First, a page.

Sometimes, those absences become permanent. "Some kids cope by dropping out of school and getting a GED," Menvielle says.

That does not have to be you.

Finding Support Makes All the Difference

Both Menvielle and D'Augelli stress the importance of finding a support network, whether that’s friends, family, a sympathetic teacher or guidance counselor, or the Internet.

"Kids need to feel like they are in a very supportive environment," D'Augelli says. "They should not have to feel they have to hide from themselves and from their peers and families."

Your school might already have a support network available. Gay-straight alliances (GSAs), for example, are groups that promote understanding and awareness. According to the CDC, students at schools with active GSAs are less likely to feel threatened or have suicidal thoughts.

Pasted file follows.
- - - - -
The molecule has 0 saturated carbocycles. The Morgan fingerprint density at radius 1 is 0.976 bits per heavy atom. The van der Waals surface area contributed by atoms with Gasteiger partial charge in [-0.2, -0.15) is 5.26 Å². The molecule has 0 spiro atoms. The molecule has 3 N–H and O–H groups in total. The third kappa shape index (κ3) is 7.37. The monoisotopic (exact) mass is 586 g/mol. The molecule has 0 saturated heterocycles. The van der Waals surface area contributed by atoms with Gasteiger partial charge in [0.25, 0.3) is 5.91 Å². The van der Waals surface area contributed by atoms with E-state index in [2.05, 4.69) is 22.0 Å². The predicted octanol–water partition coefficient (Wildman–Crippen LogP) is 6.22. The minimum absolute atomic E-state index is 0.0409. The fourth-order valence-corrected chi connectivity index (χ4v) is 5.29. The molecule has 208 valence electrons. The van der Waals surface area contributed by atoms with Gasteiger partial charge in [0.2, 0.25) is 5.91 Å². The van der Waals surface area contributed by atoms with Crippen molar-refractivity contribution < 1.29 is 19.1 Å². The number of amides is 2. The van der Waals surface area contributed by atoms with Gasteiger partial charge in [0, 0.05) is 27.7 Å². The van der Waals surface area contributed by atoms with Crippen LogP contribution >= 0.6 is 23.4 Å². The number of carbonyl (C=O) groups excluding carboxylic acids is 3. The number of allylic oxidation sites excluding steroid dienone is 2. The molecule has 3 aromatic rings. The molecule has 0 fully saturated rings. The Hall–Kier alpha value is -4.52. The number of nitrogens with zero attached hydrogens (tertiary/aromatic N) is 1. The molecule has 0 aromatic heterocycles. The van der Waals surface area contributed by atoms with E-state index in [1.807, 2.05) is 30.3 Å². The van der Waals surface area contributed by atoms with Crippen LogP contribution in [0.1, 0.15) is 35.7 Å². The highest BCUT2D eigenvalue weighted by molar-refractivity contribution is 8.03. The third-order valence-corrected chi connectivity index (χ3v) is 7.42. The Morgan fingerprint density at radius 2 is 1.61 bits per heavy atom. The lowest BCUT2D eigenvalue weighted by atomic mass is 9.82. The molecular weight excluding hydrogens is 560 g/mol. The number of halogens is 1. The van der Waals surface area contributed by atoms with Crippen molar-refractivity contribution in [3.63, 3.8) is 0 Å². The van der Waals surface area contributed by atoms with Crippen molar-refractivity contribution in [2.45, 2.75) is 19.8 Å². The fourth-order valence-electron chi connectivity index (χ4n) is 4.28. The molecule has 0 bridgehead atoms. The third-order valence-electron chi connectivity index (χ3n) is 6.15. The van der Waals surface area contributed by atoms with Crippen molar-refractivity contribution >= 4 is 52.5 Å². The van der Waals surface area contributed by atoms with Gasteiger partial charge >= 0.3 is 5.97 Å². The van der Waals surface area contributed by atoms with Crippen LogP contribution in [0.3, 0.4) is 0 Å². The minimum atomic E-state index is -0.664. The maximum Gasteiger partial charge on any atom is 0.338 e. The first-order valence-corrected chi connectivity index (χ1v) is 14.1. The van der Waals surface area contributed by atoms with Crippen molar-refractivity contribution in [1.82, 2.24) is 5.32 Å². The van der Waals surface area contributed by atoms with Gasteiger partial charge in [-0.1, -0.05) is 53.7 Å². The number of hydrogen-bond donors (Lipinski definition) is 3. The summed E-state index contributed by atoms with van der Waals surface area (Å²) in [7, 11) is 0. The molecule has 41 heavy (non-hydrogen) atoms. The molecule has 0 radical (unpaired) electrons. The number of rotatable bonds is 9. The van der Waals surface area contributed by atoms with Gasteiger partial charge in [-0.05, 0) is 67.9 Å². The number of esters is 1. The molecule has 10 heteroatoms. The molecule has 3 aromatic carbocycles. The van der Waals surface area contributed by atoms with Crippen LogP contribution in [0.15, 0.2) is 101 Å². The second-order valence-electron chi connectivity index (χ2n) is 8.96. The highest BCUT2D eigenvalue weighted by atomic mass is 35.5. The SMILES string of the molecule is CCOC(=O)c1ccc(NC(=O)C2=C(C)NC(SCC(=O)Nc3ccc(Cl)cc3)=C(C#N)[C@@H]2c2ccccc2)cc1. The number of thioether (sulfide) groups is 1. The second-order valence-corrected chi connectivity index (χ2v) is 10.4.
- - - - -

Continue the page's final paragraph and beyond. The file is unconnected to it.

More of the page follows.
"If there are GSAs in school, teens feel supported," Menvielle says. "Even if they don't use them, knowing they exist is important. If kids do not experience support, they are going to be at higher risk for a variety of things, including suicide and depression."

Unfortunately, D'Aguelli says, there are still plenty of areas where schools do not actively support LGBT students. And openly gay teachers, who could be both important resources as well as potential role models, are still relatively uncommon.

"For some people, especially in more isolated and conservative areas, the Internet may be the only option," D'Augelli says. "There are great web sites that are affirming and that provide excellent information, though admittedly it may not help you in math class in the middle of the day or while waiting at the bus stop."

Talk to Your Parents

Menvielle stresses the need to get your parents involved, especially if you are being actively harassed or intimidated.